UK Finance predicted that the number of interest-only mortgages set to mature during 2020 would be 54,000. Although this is a year-on-year fall of 18,000, the Financial Conduct Authority (FCA) expects the number of interest-only mortgages maturing to rise to peak during 2022, which means that tens of thousands more homeowners will be coming to the end of their interest-only mortgage terms and will need to consider their options for paying back their mortgage loan.
Up until the financial crisis of 2008/09, interest-only mortgages were a common mortgage option for those looking to buy a home. The repayments on an interest-only mortgage are often significantly less than capital and interest repayments, as the homeowner is only paying the interest on the loan and not paying back the loan itself. At the end of the mortgage term, homeowners need to pay off the initial loan.
Ideally, homeowners will be able to pay off the loan through using money generated through means such as investments, savings or inheritance. Although this is the ideal scenario, sometimes investments, savings or inheritance is not enough to cover the loan. In other cases, borrowers were not fully aware of the term of the interest-only mortgage and as a result, do not have the money needed to pay back the loan when the term ends.
Homeowners at the end of their interest-only mortgage term and who are unable to repay the mortgage loan can consider a retirement interest-only mortgage (RIO). “A RIO mortgage works in a similar way to a standard mortgage product, whereby borrowers need to make monthly interest repayments,” explained Eleanor Williams, finance expert at Moneyfacts.co.uk. “Where they differ however, is that there is no set end date or term for a RIO mortgage. Instead, payments continue until either the borrower passes away or goes into long-term care, at which point the property is sold in order to repay the debt.”
While RIOs can be a good option for those coming to the end of an interest-only mortgage term, data released by the FCA earlier this month found that just 2,291 RIOs had been sold by the end of June 2020. This is significantly less than the 21,000 the FCA predicted would be sold by 2021 and resulted in Responsible Life branding these mortgages an ‘outright failure’. Saying this, research carried out by Moneyfacts.co.uk found that since February this year, the number of RIO products on the market has increased, from 74 in February to 112 on 20 November. In addition to this, during this same period three new providers started offering RIOs, up from 18 to 21. The research also found that the average rate on RIOs, as with standard residential mortgages, has also increased, from 3.47% in February to 3.59% on 20 November.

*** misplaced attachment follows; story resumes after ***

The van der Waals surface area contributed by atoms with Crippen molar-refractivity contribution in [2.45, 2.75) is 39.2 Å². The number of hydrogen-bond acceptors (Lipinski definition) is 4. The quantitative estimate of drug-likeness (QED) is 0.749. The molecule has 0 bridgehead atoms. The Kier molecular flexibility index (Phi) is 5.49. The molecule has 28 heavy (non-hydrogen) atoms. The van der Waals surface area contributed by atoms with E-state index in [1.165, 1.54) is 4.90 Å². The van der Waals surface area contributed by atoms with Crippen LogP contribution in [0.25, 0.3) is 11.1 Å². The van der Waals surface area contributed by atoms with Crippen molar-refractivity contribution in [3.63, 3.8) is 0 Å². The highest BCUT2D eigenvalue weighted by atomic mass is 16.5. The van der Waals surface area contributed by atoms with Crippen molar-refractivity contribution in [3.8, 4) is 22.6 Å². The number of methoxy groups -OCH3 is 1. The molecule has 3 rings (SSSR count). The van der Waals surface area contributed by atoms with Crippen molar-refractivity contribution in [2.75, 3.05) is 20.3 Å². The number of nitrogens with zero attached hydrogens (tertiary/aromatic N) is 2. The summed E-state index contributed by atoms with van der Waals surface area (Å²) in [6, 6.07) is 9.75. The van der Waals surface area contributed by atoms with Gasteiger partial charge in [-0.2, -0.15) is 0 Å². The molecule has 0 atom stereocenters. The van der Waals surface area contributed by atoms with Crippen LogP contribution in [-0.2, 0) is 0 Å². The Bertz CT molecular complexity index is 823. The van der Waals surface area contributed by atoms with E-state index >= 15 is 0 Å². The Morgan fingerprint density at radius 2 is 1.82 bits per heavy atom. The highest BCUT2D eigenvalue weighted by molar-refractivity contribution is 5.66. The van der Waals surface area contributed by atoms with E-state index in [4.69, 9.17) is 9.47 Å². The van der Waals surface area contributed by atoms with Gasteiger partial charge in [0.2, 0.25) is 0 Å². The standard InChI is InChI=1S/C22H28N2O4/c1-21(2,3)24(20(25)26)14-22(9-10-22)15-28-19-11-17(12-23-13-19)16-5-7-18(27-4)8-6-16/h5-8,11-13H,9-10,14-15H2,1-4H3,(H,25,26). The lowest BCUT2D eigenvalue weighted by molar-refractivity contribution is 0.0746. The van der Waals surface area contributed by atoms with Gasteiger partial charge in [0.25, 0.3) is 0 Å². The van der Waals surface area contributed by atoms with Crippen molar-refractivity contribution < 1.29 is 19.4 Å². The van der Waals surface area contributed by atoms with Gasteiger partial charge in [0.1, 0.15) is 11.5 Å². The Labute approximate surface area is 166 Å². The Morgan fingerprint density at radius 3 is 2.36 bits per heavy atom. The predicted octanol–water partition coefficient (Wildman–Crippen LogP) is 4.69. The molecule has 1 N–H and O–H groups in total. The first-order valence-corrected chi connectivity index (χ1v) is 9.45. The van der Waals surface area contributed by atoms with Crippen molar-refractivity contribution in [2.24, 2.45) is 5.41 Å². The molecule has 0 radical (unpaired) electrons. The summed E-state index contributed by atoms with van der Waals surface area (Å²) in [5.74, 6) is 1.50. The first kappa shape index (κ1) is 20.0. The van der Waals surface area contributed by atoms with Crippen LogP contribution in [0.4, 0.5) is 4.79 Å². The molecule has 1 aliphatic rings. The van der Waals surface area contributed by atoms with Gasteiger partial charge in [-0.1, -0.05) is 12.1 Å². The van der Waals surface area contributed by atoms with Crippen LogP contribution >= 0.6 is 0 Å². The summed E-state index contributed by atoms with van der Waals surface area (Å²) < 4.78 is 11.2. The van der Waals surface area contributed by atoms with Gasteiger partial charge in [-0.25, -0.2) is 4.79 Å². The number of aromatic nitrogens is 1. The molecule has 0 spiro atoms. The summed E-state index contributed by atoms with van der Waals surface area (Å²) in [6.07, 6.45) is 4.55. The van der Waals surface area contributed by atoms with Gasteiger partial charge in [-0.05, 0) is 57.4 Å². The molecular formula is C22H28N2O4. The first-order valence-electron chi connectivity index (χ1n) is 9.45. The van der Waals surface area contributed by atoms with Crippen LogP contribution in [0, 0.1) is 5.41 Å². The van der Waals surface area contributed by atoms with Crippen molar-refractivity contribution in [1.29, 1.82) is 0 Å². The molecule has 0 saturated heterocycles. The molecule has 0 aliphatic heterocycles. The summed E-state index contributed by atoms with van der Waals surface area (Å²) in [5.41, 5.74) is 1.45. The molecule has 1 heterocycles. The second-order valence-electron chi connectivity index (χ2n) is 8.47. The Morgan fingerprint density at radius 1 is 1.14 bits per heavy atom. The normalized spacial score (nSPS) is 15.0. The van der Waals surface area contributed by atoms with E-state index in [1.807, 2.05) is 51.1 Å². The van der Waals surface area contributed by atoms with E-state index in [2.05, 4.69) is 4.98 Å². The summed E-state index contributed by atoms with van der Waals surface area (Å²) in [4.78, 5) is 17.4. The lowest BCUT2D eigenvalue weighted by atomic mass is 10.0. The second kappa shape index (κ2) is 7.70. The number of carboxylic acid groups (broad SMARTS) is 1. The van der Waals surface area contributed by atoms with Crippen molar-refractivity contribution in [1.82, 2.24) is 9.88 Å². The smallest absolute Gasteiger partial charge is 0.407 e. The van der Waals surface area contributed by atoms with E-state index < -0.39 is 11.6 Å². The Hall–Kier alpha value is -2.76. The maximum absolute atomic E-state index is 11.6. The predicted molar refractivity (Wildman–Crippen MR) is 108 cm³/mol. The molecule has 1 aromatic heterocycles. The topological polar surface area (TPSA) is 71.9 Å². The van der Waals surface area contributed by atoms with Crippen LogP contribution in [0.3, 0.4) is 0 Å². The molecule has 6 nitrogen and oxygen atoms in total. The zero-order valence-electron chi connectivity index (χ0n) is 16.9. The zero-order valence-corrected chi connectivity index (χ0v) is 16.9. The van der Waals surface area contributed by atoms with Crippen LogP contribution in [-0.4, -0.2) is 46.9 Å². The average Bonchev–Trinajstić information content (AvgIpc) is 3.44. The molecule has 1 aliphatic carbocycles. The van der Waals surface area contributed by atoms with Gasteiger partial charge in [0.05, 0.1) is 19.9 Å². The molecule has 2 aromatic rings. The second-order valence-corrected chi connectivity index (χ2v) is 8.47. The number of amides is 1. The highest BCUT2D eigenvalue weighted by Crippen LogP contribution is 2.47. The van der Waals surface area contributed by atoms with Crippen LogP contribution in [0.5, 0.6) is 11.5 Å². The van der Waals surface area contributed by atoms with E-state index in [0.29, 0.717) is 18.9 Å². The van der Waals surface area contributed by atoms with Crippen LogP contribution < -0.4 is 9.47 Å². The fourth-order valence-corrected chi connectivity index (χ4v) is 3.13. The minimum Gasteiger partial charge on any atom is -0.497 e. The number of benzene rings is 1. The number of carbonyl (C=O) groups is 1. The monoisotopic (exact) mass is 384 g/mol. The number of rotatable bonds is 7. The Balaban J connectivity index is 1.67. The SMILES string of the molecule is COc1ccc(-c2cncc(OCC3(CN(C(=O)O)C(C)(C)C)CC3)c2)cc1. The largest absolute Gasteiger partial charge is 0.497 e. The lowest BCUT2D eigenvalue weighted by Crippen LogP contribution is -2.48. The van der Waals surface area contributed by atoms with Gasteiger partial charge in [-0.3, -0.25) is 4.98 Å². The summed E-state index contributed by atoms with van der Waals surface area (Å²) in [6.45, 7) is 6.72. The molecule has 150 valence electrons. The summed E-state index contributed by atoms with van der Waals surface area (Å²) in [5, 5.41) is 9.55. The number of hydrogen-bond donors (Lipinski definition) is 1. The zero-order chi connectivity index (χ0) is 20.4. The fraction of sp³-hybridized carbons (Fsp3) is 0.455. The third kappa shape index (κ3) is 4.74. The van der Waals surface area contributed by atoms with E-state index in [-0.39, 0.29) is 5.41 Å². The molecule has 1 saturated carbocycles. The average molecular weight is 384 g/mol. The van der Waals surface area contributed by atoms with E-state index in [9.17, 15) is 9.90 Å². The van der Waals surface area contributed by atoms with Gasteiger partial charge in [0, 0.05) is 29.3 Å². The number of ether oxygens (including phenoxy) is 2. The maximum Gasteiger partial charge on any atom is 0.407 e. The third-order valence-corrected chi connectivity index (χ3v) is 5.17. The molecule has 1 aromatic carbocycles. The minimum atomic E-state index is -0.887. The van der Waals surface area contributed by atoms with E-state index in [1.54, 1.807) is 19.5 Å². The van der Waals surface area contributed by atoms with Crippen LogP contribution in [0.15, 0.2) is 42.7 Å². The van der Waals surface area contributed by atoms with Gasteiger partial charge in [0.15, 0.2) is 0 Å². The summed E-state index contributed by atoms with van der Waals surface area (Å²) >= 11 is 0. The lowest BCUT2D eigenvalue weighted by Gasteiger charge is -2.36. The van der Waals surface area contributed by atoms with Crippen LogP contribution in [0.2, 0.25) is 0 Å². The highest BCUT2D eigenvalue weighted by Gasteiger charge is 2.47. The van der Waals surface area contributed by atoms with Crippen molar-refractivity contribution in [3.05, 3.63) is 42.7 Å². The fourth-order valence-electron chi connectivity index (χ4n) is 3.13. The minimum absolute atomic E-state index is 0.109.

Williams added: “It seemed to take some time for providers to react to the FCA’s directive in March 2018 to support older borrowers’ mortgage needs, and our records show that only two providers had launched a total of five RIO products by July 2018, rising to 12 providers with 38 deals available in February 2019. However, competition in this sector has increased recently; there are now 21 providers active – the highest we have recorded so far – with three lenders entering this section of the market since February 2020. Equally, the number of products available has increased by 38 to 112 since prior to the onset of the Coronavirus pandemic in February, demonstrating that there is now a higher level of choice for potential borrowers.”
While a RIO mortgage can be a good option for some borrowers, as with a standard mortgage, borrowers need to pass affordability tests to successfully apply for a RIO mortgage. For those who are not able to pass the affordability test or who want to pay off the mortgage loan when they retire, equity release could be an option.
Equity release allows homeowners to borrow a lump sum by releasing equity from their home. Normally, the equity release loan does not have to be repaid during the borrower’s lifetime unless they move into a permanent care home, but interest is added on the loan, so it can have a significant impact on inheritance left behind. Due to the long-term financial implications of equity release, borrowers should consider speaking to an independent financial adviser to ensure it is the right option for their circumstances.
Another drawback with equity release is that homeowners usually need a substantial amount of equity in their home to qualify. Usually, a homeowner will need to own 50% or more of their property’s value in order to borrow through equity release. Fortunately for many interest-only mortgage borrowers, rising house prices, combined with their initial deposit, has resulted in many owning 50% or more equity in their home. Data released by UK Finance in June 2020, revealed that 612,000 interest-only borrowers had equity of 50% or more, compared to 411,000 who had equity of 50% or less. But if property prices fall as some experts predict next year, this could reduce the number of equity homeowners own in their homes. For more information about equity release, read Is using equity release to pay off an interest-only mortgage a good option?.
Another alternative to paying off an interest-only mortgage is downsizing. Selling the property and buying a cheaper home, enables homeowners to pay off the interest-only mortgage loan and using the money on the equity gained from the property to buy a less expensive home.
Information is correct as of the date of publication (shown at the top of this article). Any products featured may be withdrawn by their provider or changed at any time.